The first fallen heroes of World War II return to Onondaga County in 1947: ‘They will live in our midst’

On Sunday, November 2, 1947, the first eight World War II battlefield coffins returned home to Onondaga County from overseas. The entire community was invited to honor the memory of the county’s 1,140 war dead.

“Eight sons of Onondaga returned home yesterday,” wrote Mario Rossi of the Post-Standard.

They were the sergeant. Palmer Cately (Army), First Lieutenant John Haver (Army), T/4 Lester Haynes (Army), Corp. John Mirabile (Army), T/4 Harry Mosher (Army), Sgt. Sherman Stube (Marines), S. Sgt. William Verzole (Army) and PFC Edward Wood (Marines).

War dead of World War II

– This page of photos from the November 3, 1947 Herald-Journal gives an idea of ​​the solemn ceremonies that took place in Syracuse when the first eight caskets containing fallen World War II soldiers were returned to Onondaga County. Courtesy of World ArchivesCourtesy of World Archives

Rossi added:

“They have traveled a great distance – through remote American training camps and battlefields of blood and fire in outposts scattered around the world. It has been a difficult journey, and at almost every turn, they knew sorrow and hardship, suffering, toil and strife The miles were long and the goal as cruelly elusive as the end of the rainbow, especially as death drew nearer .

“But they did.”

The fallen heroes arrived by train at New York Central Station at 12:30 p.m. and a crowd of 1,000 was there to meet them.

“Some women wept,” wrote a Herald-Journal reporter, “but most of the crowd stood in stoic silence as the flag-draped coffins arrived. The men stood bareheaded and the children were apparently impressed by the solemn spectacle.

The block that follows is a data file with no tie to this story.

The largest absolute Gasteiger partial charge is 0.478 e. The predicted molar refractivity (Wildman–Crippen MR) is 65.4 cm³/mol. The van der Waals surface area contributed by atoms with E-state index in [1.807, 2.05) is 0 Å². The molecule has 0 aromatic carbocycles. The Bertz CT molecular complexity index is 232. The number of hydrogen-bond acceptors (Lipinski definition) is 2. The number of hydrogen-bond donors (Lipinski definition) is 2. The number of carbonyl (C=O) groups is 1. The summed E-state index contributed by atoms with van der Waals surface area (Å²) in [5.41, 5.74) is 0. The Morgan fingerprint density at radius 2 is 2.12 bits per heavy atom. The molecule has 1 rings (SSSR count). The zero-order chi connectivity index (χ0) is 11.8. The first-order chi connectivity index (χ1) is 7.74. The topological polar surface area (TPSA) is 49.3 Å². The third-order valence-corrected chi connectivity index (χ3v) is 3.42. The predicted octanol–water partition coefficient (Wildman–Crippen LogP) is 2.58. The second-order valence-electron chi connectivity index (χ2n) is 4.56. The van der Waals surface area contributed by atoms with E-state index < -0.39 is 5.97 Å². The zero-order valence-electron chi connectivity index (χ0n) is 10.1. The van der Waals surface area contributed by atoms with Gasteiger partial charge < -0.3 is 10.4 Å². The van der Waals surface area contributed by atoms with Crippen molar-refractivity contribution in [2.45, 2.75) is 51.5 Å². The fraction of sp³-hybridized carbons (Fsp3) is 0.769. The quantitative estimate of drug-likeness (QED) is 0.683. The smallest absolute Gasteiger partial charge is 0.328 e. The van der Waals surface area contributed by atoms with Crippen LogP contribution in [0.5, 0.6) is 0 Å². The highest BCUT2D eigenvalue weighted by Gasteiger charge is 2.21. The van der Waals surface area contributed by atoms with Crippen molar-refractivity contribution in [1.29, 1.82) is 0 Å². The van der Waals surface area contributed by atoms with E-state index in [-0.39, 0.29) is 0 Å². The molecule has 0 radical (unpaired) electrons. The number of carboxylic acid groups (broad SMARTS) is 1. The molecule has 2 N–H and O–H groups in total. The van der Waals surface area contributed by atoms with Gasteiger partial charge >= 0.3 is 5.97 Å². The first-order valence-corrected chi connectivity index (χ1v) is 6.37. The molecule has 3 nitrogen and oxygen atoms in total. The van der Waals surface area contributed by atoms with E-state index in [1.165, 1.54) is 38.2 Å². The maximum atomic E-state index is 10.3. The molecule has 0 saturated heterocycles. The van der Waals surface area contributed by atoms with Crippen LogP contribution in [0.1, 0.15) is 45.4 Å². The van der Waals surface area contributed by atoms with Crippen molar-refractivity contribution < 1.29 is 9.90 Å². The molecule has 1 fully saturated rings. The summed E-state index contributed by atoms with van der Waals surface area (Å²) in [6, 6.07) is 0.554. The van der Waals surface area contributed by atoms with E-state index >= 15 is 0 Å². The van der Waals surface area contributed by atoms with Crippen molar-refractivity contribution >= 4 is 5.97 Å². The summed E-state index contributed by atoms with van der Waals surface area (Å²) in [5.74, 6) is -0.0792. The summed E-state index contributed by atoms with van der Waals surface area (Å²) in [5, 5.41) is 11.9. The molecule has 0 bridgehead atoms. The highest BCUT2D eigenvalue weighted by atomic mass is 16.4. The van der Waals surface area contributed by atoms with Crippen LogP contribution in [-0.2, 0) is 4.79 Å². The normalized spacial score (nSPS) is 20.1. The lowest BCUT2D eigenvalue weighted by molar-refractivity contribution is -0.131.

A military band played “Abide with Me” and “Nearer My God to Thee” as coffins were loaded into hearses.

Syracuse Mayor Frank Costello led a group of officials who joined the simple procession to the Syracuse Armory on Jefferson Street, where a memorial would be held.

The parade included a police escort, a military band, a marching honor guard of veterans and the slowly moving hearses two abreast.

“As the group of hearses passed, the veterans – some in civilian clothes and some in uniform stood to attention,” wrote Rossi, “and most of them showed that they had retained their former military skill, despite the fact that the movement of their faces showed that some were holding back tears.

At the armory, a service was held to honor not only the eight who had returned, but all those who had been lost during World War II in Onondaga County. A backdrop for the service was made up of 1,140 flowers.

About 3,200 people gathered to hear brief eulogies from Costello and local religious figures.

The mayor of Syracuse asked his audience not to waste the sacrifice of the dead.

“Now it is our responsibility to hold sacred in peace the things they fought for in the war, our principles of government, our many freedoms, our way of life. undermine and strangle us.

Reverend John Joslyn of the Atonement Lutheran Church, Reverend John Muldoon of St. Lucy’s Church and Rabbi Earl Stone of the Temple Society of Concord each spoke next.

“They are not dead,” Joslyn said, “their souls walk on. They have joined the ranks of those whom God has called home. Wherever the stars and stripes are unfurled, may sacrifice and selfless devotion fallen heroes of our nation be remembered.

Rabbi Stone said:

“We could better cherish their memories by making possible the world they dreamed of by contributing each in our own way to this life of love and universal brotherhood for which they gave their lives.

“They will live among us – they will only gain immortality in the soul of our society when we bring about the realization of the kind of world they died for.”

The service ended with a rendition of “Ava Maria” by Pauline Hundshamer, who had lost a son during the war.

Then there was a minute of silent prayer which, Rossi noted, “carried beyond the confines of the auditorium to the streets outside, to homes throughout the city, to hamlets and villages of the county, to pay universal tribute throughout Onondaga. ”

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This feature is part of CNY Nostalgia, a section on syracuse.com. Send your ideas and curiosities to Johnathan Croyle at [email protected] or call 315-416-3882.

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